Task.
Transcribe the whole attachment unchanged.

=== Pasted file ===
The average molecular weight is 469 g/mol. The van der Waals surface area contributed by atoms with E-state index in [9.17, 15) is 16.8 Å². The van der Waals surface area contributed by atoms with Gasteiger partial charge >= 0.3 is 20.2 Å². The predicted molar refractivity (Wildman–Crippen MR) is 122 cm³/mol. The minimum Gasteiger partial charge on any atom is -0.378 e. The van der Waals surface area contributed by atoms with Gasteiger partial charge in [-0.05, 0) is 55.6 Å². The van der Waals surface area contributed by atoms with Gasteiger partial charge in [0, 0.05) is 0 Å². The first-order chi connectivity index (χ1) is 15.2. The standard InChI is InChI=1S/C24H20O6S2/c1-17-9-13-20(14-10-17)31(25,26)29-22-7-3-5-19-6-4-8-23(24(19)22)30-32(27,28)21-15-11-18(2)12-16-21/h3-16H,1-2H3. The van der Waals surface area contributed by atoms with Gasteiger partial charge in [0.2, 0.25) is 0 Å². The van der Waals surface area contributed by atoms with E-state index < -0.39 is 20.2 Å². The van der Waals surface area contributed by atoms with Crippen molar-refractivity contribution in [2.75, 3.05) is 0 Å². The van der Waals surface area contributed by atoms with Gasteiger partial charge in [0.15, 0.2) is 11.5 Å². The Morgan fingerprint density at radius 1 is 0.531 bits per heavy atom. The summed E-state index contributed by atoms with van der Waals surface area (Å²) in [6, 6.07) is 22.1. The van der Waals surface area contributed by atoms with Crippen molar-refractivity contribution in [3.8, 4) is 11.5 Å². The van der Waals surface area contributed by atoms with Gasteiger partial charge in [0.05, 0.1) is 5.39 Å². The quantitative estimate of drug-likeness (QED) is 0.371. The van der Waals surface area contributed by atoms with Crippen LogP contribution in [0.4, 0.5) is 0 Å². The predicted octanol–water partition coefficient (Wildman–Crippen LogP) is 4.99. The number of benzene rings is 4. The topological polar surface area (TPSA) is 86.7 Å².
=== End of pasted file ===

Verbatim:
The average molecular weight is 469 g/mol. The van der Waals surface area contributed by atoms with E-state index in [9.17, 15) is 16.8 Å². The van der Waals surface area contributed by atoms with Gasteiger partial charge >= 0.3 is 20.2 Å². The predicted molar refractivity (Wildman–Crippen MR) is 122 cm³/mol. The minimum Gasteiger partial charge on any atom is -0.378 e. The van der Waals surface area contributed by atoms with Gasteiger partial charge in [-0.05, 0) is 55.6 Å². The van der Waals surface area contributed by atoms with Gasteiger partial charge in [0, 0.05) is 0 Å². The first-order chi connectivity index (χ1) is 15.2. The standard InChI is InChI=1S/C24H20O6S2/c1-17-9-13-20(14-10-17)31(25,26)29-22-7-3-5-19-6-4-8-23(24(19)22)30-32(27,28)21-15-11-18(2)12-16-21/h3-16H,1-2H3. The van der Waals surface area contributed by atoms with Gasteiger partial charge in [0.2, 0.25) is 0 Å². The van der Waals surface area contributed by atoms with E-state index < -0.39 is 20.2 Å². The van der Waals surface area contributed by atoms with Crippen molar-refractivity contribution in [2.75, 3.05) is 0 Å². The van der Waals surface area contributed by atoms with Gasteiger partial charge in [0.15, 0.2) is 11.5 Å². The Morgan fingerprint density at radius 1 is 0.531 bits per heavy atom. The summed E-state index contributed by atoms with van der Waals surface area (Å²) in [6, 6.07) is 22.1. The van der Waals surface area contributed by atoms with Crippen molar-refractivity contribution in [3.8, 4) is 11.5 Å². The van der Waals surface area contributed by atoms with Gasteiger partial charge in [0.05, 0.1) is 5.39 Å². The quantitative estimate of drug-likeness (QED) is 0.371. The van der Waals surface area contributed by atoms with Crippen LogP contribution in [0.4, 0.5) is 0 Å². The predicted octanol–water partition coefficient (Wildman–Crippen LogP) is 4.99. The number of benzene rings is 4. The topological polar surface area (TPSA) is 86.7 Å².